The one after I was hit by a truck last summer (37 comments)
Word frequencies for wall posts:
friends (96) | know (79) | new (70) | fun (69) | please (69) |
people (66) | good (63) | really (62) | day (61) | awesome (58)
And my visualization of my network, which I think I might adopt as a personal branding tool / logo for all things connector. (What do you think?)
If you want to create a network, awaken the possibilities in those that you connect with. You can grow a more vibrant community in the next six months by genuinely listening to others than you can in the next six years by trying to get others interested in you and your plans.
My friend Alisha thinks very similarly to how I do about “networking,” and she just wrote a great post about it. Here’s an excerpt describing what networking should be and what a lot of people try to make it:
What is networking, even? To be honest, I hate the term. Networking to me is a couple of things:
- connecting people through genuinely exciting ideas
- being social and attending social gatherings
- fostering meaningful discussion
- building a community of friends, peers, and leaders who will shape your goals
- helping people help you achieve said goals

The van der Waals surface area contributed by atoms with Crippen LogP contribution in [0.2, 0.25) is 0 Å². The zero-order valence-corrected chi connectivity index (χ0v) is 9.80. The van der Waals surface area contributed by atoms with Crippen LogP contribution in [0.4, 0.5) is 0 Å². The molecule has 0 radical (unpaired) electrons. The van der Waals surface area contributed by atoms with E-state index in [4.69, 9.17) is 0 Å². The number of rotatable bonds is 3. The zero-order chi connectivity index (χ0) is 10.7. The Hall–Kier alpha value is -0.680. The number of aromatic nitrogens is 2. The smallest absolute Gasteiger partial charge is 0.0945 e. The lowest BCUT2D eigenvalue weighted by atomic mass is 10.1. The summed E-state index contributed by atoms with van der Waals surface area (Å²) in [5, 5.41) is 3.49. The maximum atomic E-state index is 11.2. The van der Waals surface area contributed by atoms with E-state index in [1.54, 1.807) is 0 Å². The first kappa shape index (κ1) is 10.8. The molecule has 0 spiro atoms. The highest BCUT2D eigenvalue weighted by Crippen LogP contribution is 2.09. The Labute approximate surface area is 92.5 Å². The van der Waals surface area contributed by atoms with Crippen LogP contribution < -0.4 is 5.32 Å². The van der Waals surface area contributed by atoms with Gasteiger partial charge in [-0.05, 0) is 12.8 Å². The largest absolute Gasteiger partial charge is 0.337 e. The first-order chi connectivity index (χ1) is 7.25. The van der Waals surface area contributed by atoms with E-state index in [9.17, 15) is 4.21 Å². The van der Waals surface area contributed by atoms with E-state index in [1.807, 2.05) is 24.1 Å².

Networking is not the following, if you ask me:
- blindly handing out business cards
- steering conversations to be self-promotional
- upselling your skills or expertise
- faking your role in your industry
- talking buzzwords and schemes to make yourself look good
- stalking social media users online
- going to happy hour meetups all the time to score free food & drinks
As with anything else, there are rules to building your network and sharing it with others. The rest of the post gives some good pointers for not ruining the network you are constantly building.
This is what I do. I should probably bring it to some sort of scale someday. If you need connecting, I’m your girl.
[That statement alone is the downside of being a connector; we exhaust ourselves with completely sincere offers and then all of the requests and ideas come at once. But I’ve accepted that and love it anyway.]
Interesting blog post, though I have a few thoughts about / additions to it. Being a connector certainly is all of these things, but when there isn’t sincere interest in what you’re doing or the people you’re connecting, you can’t be an effective connector in the long term because people stop buying into it. How can you make each connection genuine? It’s also important in being a connector to remember that there are times not to connect; counter-intuitive, I know, but having the discretion to know the right timing if ever is key. Connections can be awkward if not done well, and then you’re adding a layer of complexity to someone’s life that perhaps is unnecessary. Finally, I would add that you should be strategic in not burning through or using up contacts. People don’t want to feel like they’re your token (for instance) finance buddy or comedy buddy or fundraising buddy. Make sure that you’re not tapping people unnecessarily or too frequently, because even if you’re great at managing a broad network, this may become overwhelming for them, which may affect your relationship.